Reflections on the Rich Language of Fantasy

29 10 2017

ON THE 13 WORDS THAT MADE ME A WRITER
SOFIA SAMATAR REFLECTS ON THE RICH LANGUAGE OF FANTASY

There was a library and it is ashes. Let its long length assemble.

These words made me a writer.

When I was in middle school, my mother brought home a used paperback copy of Mervyn Peake’s Gormenghast. “I thought this looked like something you might like,” she said.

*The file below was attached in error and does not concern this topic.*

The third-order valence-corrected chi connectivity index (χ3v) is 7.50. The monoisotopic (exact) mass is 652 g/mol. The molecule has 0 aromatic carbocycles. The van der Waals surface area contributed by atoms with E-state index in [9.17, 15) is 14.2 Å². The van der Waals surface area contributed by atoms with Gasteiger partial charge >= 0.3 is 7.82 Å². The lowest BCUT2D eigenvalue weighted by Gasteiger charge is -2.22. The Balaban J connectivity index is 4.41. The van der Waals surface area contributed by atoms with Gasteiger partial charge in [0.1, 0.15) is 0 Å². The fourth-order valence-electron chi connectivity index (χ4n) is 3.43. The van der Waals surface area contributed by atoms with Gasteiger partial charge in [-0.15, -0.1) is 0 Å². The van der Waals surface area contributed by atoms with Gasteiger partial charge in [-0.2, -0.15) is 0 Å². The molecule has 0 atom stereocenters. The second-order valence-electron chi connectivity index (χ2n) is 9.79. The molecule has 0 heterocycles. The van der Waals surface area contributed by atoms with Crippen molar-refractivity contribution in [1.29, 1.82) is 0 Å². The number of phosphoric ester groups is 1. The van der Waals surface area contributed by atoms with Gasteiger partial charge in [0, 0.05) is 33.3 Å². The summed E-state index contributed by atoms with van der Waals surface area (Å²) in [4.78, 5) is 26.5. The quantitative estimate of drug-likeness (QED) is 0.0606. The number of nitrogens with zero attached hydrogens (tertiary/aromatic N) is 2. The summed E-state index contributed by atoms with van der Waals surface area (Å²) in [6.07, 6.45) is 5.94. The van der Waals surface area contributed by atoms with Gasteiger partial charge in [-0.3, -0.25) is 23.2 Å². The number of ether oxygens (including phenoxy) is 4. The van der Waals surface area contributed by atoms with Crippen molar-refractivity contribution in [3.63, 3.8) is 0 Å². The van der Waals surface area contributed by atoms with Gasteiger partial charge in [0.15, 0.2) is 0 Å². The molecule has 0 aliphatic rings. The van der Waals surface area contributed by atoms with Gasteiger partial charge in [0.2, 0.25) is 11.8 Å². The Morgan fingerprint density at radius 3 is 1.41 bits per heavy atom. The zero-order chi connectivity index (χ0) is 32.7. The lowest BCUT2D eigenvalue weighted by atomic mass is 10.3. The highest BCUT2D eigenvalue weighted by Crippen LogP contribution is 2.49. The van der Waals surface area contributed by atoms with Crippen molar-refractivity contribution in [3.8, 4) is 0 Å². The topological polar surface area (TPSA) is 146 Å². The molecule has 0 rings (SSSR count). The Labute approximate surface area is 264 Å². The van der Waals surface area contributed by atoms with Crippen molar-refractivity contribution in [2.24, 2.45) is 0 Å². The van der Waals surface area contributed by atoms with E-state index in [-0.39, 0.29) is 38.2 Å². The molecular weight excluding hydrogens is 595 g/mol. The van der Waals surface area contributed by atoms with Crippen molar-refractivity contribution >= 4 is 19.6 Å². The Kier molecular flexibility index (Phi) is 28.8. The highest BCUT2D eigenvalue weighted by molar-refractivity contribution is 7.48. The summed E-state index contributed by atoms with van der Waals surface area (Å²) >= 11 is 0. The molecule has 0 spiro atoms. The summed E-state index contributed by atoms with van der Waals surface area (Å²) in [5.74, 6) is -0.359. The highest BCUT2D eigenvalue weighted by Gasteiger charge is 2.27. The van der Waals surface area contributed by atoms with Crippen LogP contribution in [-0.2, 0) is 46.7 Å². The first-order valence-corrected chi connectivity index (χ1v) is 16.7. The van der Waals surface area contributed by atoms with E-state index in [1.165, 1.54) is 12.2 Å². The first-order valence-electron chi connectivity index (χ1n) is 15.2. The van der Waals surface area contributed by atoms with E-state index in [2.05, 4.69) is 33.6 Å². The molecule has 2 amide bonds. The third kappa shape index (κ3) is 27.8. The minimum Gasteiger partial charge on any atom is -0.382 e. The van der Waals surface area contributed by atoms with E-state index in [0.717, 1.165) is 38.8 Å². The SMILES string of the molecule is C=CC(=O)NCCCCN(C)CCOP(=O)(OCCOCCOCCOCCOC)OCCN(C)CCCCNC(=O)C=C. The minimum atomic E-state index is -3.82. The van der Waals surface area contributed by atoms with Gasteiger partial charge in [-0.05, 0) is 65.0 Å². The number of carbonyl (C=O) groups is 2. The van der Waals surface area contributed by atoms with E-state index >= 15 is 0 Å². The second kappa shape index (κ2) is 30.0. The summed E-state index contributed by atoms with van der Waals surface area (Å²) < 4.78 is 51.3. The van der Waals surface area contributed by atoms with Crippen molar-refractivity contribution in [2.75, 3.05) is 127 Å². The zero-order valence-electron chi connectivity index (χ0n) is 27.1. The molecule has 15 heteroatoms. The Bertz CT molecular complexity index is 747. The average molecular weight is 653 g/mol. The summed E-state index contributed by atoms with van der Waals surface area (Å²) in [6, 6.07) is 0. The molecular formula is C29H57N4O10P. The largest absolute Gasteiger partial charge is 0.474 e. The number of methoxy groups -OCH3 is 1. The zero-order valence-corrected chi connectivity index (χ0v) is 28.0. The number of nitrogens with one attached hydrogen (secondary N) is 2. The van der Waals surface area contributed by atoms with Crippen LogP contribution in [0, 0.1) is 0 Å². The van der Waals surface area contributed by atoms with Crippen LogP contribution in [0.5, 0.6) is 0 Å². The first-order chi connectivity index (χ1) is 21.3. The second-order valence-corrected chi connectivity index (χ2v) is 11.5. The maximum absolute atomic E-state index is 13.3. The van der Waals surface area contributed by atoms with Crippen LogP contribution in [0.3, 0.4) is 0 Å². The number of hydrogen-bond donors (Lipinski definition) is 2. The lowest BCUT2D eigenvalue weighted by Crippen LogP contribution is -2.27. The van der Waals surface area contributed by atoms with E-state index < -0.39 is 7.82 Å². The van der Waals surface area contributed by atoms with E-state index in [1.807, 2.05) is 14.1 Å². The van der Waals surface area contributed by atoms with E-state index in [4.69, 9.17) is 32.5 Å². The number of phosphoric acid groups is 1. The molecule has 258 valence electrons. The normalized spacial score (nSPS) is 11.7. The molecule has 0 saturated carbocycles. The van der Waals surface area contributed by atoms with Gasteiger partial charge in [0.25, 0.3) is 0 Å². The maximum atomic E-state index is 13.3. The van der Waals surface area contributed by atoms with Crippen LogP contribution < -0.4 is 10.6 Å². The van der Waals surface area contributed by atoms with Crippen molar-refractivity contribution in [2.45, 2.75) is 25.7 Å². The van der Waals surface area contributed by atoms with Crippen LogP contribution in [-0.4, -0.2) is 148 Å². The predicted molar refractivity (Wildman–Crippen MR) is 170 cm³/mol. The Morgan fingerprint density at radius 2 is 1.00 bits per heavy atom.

At the time, I was an avid fantasy fan, but also an increasingly tired and gloomy reader. Driven by an early love for J.R.R. Tolkien and Ursula K. Le Guin, I had exhausted the fantasy shelves at my school and downtown libraries in just a few years, and my only remaining source of new books, in those pre-Internet days, was Waldenbooks at the local mall. There I wandered every Saturday with my allowance in my pocket. One weekend I was lucky enough to discover Labrador by Kathryn Davis, which was shelved among the commercial fantasies either by mistake or through some audacious genre-busting among the staff. Most of the time, though, I read disappointing books looking for something good. I had been to Mirkwood Forest, so I read books full of watered-down Mirkwoods, wondering why the feeling was not the same. I had heard the terrifying words uttered among the Tombs of Atuan: She is eaten. And so I paged through paint-by-numbers landscapes and twee rhyming prophecies, searching in vain for the feeling I called fantasy.

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